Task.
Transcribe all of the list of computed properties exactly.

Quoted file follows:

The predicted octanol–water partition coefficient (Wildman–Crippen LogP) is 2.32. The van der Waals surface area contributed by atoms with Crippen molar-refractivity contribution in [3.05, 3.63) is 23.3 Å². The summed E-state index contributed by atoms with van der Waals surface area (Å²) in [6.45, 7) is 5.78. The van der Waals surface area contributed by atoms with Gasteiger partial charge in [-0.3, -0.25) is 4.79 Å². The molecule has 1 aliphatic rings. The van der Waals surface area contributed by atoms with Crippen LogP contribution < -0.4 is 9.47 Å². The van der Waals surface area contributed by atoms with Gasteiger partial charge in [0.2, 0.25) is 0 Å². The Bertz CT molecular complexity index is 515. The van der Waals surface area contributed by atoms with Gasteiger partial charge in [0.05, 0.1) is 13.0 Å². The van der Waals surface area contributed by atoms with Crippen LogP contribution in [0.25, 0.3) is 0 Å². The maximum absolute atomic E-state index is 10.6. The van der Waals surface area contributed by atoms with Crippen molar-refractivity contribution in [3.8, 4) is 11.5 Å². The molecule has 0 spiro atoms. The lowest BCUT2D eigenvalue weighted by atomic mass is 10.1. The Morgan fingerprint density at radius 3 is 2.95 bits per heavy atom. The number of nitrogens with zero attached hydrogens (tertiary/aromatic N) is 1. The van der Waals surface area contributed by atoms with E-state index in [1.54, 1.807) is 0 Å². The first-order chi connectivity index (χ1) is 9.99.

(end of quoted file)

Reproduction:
The predicted octanol–water partition coefficient (Wildman–Crippen LogP) is 2.32. The van der Waals surface area contributed by atoms with Crippen molar-refractivity contribution in [3.05, 3.63) is 23.3 Å². The summed E-state index contributed by atoms with van der Waals surface area (Å²) in [6.45, 7) is 5.78. The van der Waals surface area contributed by atoms with Gasteiger partial charge in [-0.3, -0.25) is 4.79 Å². The molecule has 1 aliphatic rings. The van der Waals surface area contributed by atoms with Crippen LogP contribution < -0.4 is 9.47 Å². The van der Waals surface area contributed by atoms with Gasteiger partial charge in [0.2, 0.25) is 0 Å². The Bertz CT molecular complexity index is 515. The van der Waals surface area contributed by atoms with Gasteiger partial charge in [0.05, 0.1) is 13.0 Å². The van der Waals surface area contributed by atoms with Crippen LogP contribution in [0.25, 0.3) is 0 Å². The maximum absolute atomic E-state index is 10.6. The van der Waals surface area contributed by atoms with Crippen molar-refractivity contribution in [3.8, 4) is 11.5 Å². The molecule has 0 spiro atoms. The lowest BCUT2D eigenvalue weighted by atomic mass is 10.1. The Morgan fingerprint density at radius 3 is 2.95 bits per heavy atom. The number of nitrogens with zero attached hydrogens (tertiary/aromatic N) is 1. The van der Waals surface area contributed by atoms with E-state index in [1.54, 1.807) is 0 Å². The first-order chi connectivity index (χ1) is 9.99.